By Laura Zilverberg
Writer, editor, and volunteer with MN350's Communications Team

Last month was Climate Week in NYC, and while many are underwhelmed by the ambition, there was a lot to celebrate, including a massive mobilization of climate activists, Biden’s new announcement of 20,000 American Climate Corps, and California’s move to require large companies to report on Scope 3 emissions (the emissions generated by the sale and use of a company’s products or services).

But we’re still moving too slowly. The large and conflicting corporate presence at the week’s events demonstrates that when it comes to climate action, a lot of it is lip service. The Center for Climate Integrity called out the corporate sponsors for using Climate Week as a platform for greenwashing. And a report from Climate Impact Partners noted that no new Fortune Global 500 companies made climate commitments in the past year – and emissions are still rising, though some companies are seeing emissions come down (those with the most aggressive targets of 2030 or sooner).

A lot of companies are setting targets that are too far on the horizon or over-relying on the idea of net zero. It seems that nearly every company has a net zero goal these days, including the companies most responsible for the climate crisis like BP and Exxon.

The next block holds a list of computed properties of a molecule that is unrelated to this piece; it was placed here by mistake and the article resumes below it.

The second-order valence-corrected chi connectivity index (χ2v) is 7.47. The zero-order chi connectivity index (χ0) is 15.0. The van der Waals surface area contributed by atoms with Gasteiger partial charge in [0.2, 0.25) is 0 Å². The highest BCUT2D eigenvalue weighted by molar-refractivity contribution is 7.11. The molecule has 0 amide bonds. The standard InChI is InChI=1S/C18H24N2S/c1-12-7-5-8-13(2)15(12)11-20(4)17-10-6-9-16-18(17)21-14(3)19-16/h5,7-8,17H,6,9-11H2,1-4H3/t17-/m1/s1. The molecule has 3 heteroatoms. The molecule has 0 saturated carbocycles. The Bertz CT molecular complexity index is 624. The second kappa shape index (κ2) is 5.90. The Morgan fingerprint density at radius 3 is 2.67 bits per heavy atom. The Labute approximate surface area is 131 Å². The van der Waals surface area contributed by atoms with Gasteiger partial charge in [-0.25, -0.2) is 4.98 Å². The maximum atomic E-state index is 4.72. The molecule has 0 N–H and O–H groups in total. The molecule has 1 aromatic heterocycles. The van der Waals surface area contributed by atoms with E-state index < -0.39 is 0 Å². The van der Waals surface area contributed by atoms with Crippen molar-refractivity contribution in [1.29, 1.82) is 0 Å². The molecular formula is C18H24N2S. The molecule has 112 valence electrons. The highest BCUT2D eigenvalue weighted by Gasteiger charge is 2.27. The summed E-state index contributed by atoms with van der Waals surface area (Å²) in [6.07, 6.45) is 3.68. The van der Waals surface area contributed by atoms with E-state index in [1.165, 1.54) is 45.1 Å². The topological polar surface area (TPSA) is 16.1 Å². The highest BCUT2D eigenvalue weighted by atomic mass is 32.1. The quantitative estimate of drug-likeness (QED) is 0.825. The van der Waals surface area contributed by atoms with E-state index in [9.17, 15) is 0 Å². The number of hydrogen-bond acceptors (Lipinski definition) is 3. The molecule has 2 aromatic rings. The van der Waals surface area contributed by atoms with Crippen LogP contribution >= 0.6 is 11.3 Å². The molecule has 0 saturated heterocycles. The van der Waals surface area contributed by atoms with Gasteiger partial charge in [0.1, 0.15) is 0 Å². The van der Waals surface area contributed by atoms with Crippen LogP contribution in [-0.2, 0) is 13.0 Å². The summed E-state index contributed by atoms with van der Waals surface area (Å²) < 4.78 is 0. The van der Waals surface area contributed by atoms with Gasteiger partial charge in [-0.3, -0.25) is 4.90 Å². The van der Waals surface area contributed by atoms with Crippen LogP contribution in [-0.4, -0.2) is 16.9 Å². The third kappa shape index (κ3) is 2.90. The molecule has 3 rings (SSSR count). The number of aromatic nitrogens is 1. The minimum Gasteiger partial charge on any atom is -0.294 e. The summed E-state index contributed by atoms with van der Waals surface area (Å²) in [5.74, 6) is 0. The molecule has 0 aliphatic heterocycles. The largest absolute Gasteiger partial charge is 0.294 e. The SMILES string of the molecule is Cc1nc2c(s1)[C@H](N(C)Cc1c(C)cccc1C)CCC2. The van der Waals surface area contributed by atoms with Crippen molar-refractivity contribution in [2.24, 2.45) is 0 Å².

And certainly, it’s imperative that we move toward zero emissions in every sector to have any hope of limiting warming to 1.5 degrees, but when we pull back the curtain on net zero, a murkier picture emerges.

Net zero offers the promise of zero emissions through a combination of emissions reductions and carbon offsetting of emissions or carbon capture technologies, which are still underdeveloped in their feasibility. Translation: Companies can continue polluting and business as usual while “technically” being net zero in their emissions.

The smoke and mirror delivered by net zero pledges, many of which amount to little more than greenwashing, are counterproductive and may actually hurt efforts to truly address emissions while leading people to believe we’re on track to mitigate the worst impacts of climate change.

So what’s the solution?

We need to rapidly transition away from burning fossil fuels, build the infrastructure to deliver renewable energy, and electrify everything. The solutions to get us there are numerous, and it’s achievable with collective action. If you want to be part of the solution, join one of our teams!

We’ve already seen what’s possible in Minnesota when we work together, and we can’t take our foot off the electric accelerator.


Laura Zilverberg is a public relations professional, volunteer with MN350, and mother of two. She enjoys running, reading and channeling her dread about climate change into baked goods, gardening, and blog posts.